This is not intended to be a complete history, rather a quick outline as to how the Divisions were formed.
The Irish Regiments within the British Army had highly illustrious histories, one Regiment or another having served during the Napoleonic Wars and in all of the Empire’s conflicts since.
Thus when the British Expeditionary Force left for Belgium the Irish were already well represented within the ranks of the regular divisions.
The 10th were within the first batch of the New Army Divisions formed by Kitchener’s call for manpower.
They were drawn from all classes and creeds and whilst Carson dithered over letting the UVF go, many Protestants decided that joining the 10th was the best way of making sure that they were in on the action. Men returned to the army from all walks of life, many of them with experience from fighting in the Boer War.
The New Army battalions were made up by adding Service Battalions to the regular Regiments.
Thus was formed the 7th (S) Royal Dublin Fusiliers who counted amongst them a full company of middle class rugby players and supporters.
Many British Catholics also found themselves serving within the ranks of one of the Irish Regiments.
The Pioneer Battalion of the Division would be the 10th Bn Hampshire Regiment.
Their training began at once and as the number of recruits in Ireland never threatened to swamp the system as it had done in Britain most of the men were soon kitted out.
On moving to England for the final part of their formation and training they made a very good impression on everyone including the King and Kitchener.
In June 1915 they would be re-kitted and made ready for service in the Dardenelles.
Following on from the first demand for men to serve their country in August 1914, a second call was made in September. This would form the second of Kitchener’s New Armies.
By the end of the month, the formation of the 16th had already started to take shape.
Within the ranks of the 6th Battalion of the Royal Irish Regiment could be found a Company of the Guernsey Militia who had been very impressed by the 2nd Battalion during a posting on their island.
Within the same Battalion could be found Captain William Redmond MP, heartfelt Irish Nationalist and brother of John Redmond their leader. He would be killed leading his men forward on 7th June 1917.
This time the Divisional Pioneers were provided by the 11th Bn Hampshire Regiment.
Recruiting for the Division was found to be difficult. The pool of available manpower was not as great as in Britain and many of the best candidates had already joined the 10th Division.
The Division missed out on the chance to get the Tyneside Irish owing to General Parson’s distrust of Irish riff-raff from the industrial north. The Tynesiders went to the 34th Division and immortality at La Boisselle on the Somme on the 1st July 1916.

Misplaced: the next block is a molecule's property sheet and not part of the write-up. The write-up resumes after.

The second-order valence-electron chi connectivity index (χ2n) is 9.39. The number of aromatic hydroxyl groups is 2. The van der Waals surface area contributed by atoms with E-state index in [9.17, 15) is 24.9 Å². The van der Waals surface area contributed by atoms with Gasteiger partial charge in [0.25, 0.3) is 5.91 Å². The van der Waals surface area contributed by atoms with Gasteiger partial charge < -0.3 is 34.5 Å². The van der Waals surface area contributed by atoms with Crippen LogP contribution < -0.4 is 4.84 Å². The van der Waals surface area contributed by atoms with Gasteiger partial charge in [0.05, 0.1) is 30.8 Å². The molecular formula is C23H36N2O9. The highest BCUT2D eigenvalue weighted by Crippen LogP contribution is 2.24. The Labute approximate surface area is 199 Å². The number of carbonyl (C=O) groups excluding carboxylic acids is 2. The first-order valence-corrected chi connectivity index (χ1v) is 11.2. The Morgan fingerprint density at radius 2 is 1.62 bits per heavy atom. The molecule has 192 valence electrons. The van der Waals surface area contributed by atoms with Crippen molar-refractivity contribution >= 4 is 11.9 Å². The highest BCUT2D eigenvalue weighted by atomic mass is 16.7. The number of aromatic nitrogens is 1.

In early February 1916 after a lot of extra training in England the Division was deemed fit for active service and sailed for France. Their first posting being in the Loos Sector.
The formation of a Division in Ulster was delayed until October 1914 due to political wrangling. When it did form it was based solidly on the UVF Battalions already in existence.
One thing that the 36th never had however, was its own artillery. It was thought that trying to raise artillery within Ulster would simply take too long and the Divisional gunners were found in the London boroughs.
It could also be suggested that the idea of giving the UVF artillery of their own was not thought by those in charge to be a good one.
Another area in which the 36th faced difficulties as an all Protestant force (Soldiers had to sign the Covenant) was in the area of NCOs. As the vast majority of Irish soldiers had always been Catholic so had the experienced NCOs. For a while the Division was forced to look elsewhere on the mainland.
One advantage that the 36th had over its predecessors was the fact that its men were already well drilled and knew how to use firearms (Well, smuggled German ones anyway!).
In October 1915, its training finished, the Division set sail for France. They would be looking after a quiet sector on the Somme astride the Ancre River.
In March 1918 the Division would fight it’s last battle as an identifiably Ulster formation as it valiantly tried to hold the front line during the opening days of the German Spring offensive at St Quentin in France.
Having served in various parts of the line the 16th (Irish) and 36th (Ulster) Divisions would find themselves opposite Wijtschate near Mesen (as it is now) in time for the largest detonation of mines the war would see.
A model of organisation, the Battle of Messines on 7th June 1917 would be the first time that the two Divisions had fought alongside each other.
For that reason an Irish Peace Park was created near where they fought.